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How to Make the Smoked Beef Tacos of Your Dreams

How to Make the Smoked Beef Tacos of Your Dreams

A buddy of mine—Dallas-based food and travel writer extraordinaire Mike Hiller—recently posted a photo on Facebook of a taco that stopped me in my tracks: It was composed of tender shards of chorizo-spiced beef plate ribs and flame-roasted salsa verde and topped with crunchy chicharrones (fried pork rinds). He encountered this sexy taco while judging an event called Chefs for Farmers. The taco’s creator was talented chef Cody Sharp of Dallas’ Wheelhouse restaurant.

Mike made online introductions, and within a day, Chef Cody generously sent a working recipe to my inbox.

The most challenging ingredient to find is bone-in beef plate ribs, NAMP number 123A. The fact is, I couldn’t find them, and because I was traveling, couldn’t special-order them. Good substitutions for this beefy-tasting, gelatinous cut are bone-in chuck ribs. But I couldn’t find those, either. So I used boneless blade steaks, which are cut from the chuck—the same muscle as flat-iron steaks. Believe me, I will be seeking out this cut again as the meat was rich and tender with minimum waste. (And a bargain at $4.99 a pound. The NAMP number is 114D.)

If you are lucky enough to get your hands on beef plate ribs, follow Steven’s smoking instructions here.

I admit I tweaked Cody’s recipe to make it easier for home-based pit masters. You may want to make your own tweaks.

CHORIZO-SPICED SMOKED BEEF TACOS WITH FLAME-ROASTED SALSA VERDE

Source: Recipe adapted from Chef Cody Sharp of Wheelhouse, Dallas, Texas
Method: Smoking/indirect grilling, braising, grilling in the embers
Makes: 12 tacos

For the rub:
1/4 cup kosher salt
1/4 cup coarsely, freshly ground black pepper
1/8 cup smoked Spanish paprika (pimenton)
2 teaspoons cayenne
2 teaspoons ground cumin
2 teaspoons granulated garlic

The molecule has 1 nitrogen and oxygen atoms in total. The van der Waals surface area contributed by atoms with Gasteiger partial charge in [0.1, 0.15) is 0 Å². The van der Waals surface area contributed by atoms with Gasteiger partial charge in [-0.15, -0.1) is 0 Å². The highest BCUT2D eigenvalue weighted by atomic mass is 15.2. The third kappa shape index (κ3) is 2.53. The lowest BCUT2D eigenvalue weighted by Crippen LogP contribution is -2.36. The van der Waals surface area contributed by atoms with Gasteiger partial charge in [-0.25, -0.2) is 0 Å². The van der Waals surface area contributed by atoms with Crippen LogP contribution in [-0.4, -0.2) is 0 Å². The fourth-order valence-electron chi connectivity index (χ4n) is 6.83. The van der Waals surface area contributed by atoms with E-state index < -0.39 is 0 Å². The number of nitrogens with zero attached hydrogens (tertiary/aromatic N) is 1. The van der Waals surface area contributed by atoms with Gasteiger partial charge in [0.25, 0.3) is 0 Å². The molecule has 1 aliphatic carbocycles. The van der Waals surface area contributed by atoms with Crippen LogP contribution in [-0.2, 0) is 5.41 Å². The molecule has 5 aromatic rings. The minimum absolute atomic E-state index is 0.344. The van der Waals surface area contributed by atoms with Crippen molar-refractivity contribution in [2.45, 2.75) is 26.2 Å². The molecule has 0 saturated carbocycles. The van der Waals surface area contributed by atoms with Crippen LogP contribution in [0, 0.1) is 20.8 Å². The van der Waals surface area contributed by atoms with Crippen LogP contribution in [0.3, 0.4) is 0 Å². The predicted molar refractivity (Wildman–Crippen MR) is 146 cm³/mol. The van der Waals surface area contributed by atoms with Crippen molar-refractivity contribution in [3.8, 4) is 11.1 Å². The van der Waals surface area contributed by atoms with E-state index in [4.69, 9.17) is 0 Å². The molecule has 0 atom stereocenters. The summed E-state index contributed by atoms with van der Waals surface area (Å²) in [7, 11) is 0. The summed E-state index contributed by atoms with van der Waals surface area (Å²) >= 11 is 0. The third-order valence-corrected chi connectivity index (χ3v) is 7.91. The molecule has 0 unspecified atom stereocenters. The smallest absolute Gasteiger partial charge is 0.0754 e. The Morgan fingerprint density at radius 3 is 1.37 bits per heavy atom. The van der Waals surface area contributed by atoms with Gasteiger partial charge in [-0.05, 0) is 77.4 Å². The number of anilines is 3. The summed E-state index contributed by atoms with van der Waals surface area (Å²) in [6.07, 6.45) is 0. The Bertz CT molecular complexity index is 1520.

2 teaspoons dried oregano, preferably Mexican

For the salsa verde:
6 Anaheim or Hatch chile peppers
2 to 3 jalapeno peppers
8 tomatillos, husked and rinsed
1 medium onion, unpeeled
4 pickled pepperoncini, stemmed
1/4 cup juice from pepperoncini
3 cloves garlic wrapped in aluminum foil
Juice of 1/2 lime, or more to taste
1 bunch cilantro
1 1/2 teaspoons of rub (see above), or more to taste

For the meat:
4 pounds boneless beef chuck blade steaks, or the equivalent (see above)
2 cups low-salt beef broth, preferably homemade

For serving:
12 8-inch flour tortillas
8 ounces queso fresco (Mexican fresh cheese), crumbled
4 ears sweet corn, husked, boiled or grilled, sliced from the cob (optional)
1 1/2 cups chicharrones, coarsely crushed

You’ll also need: Wood chips, preferably hickory (though you could use mesquite), soaked in water to cover for 30 minutes, then drained; a large disposable aluminum foil pan; heavy-duty aluminum foil

1. Combine the ingredients for the rub. (You’ll likely have more than you’ll need; store any leftovers in a covered jar away from heat and light for up to 3 months.) Place the meat in a disposable foil pan and generously season all sides with the rub. Cover with aluminum foil and refrigerate for up to 24 hours. Remove from the pan; wash and reserve the pan.

2. Set up your grill for indirect grilling or your smoker according to the manufacturer’s instructions. Heat to 250 degrees. Add a handful of soaked, drained wood chips to the coals.

3. Smoke the ribs for 2 to 3 hours, adding fuel and wood chips as needed. Return the ribs to the aluminum foil pan and pour in the beef broth. Cover tightly with aluminum foil.

4. Remove the grill grate and roast the Anaheim chile peppers and jalapenos, tomatillos, onion, and garlic directly in the coals until the skins are blistered or blackened, 5 to 10 minutes. (Watch the tomatillos carefully as you don’t want them to collapse. They will need 5 minutes or less.)

5. Replace the grill grate and place the ribs in their foil pan on the grate. Grill indirectly until the meat is very tender, another 2 to 3 hours, or until the internal temperature is at least 195 degrees. (If desired, you can do this step in an oven preheated to 250 degrees.)

6. In the meantime, peel, stem, and seed the chile peppers and jalapenos. Remove the blackened skin from the onion and cut into wedges. In a blender jar, combine the chile peppers, jalapenos, tomatillos (no need to peel), pepperoncini and juice, garlic cloves (remove from the foil), lime juice, and cilantro and blend to a puree. If the puree seems thick, add a spoonful of water. Add the rub and taste for seasoning, adding more rub or lime juice as needed. The salsa should be very flavorful.

7. Let the meat cool slightly in its juices. Break or slice into coarse pieces.

8. To assemble the tacos, warm the tortillas on the grill or in a frying pan on the stovetop. Top with the meat, corn (if using), the salsa verde, and crumbled queso fresco. Garnish with fresh cilantro, if desired, and chicharrones. Serve immediately with additional salsa verde on the side.

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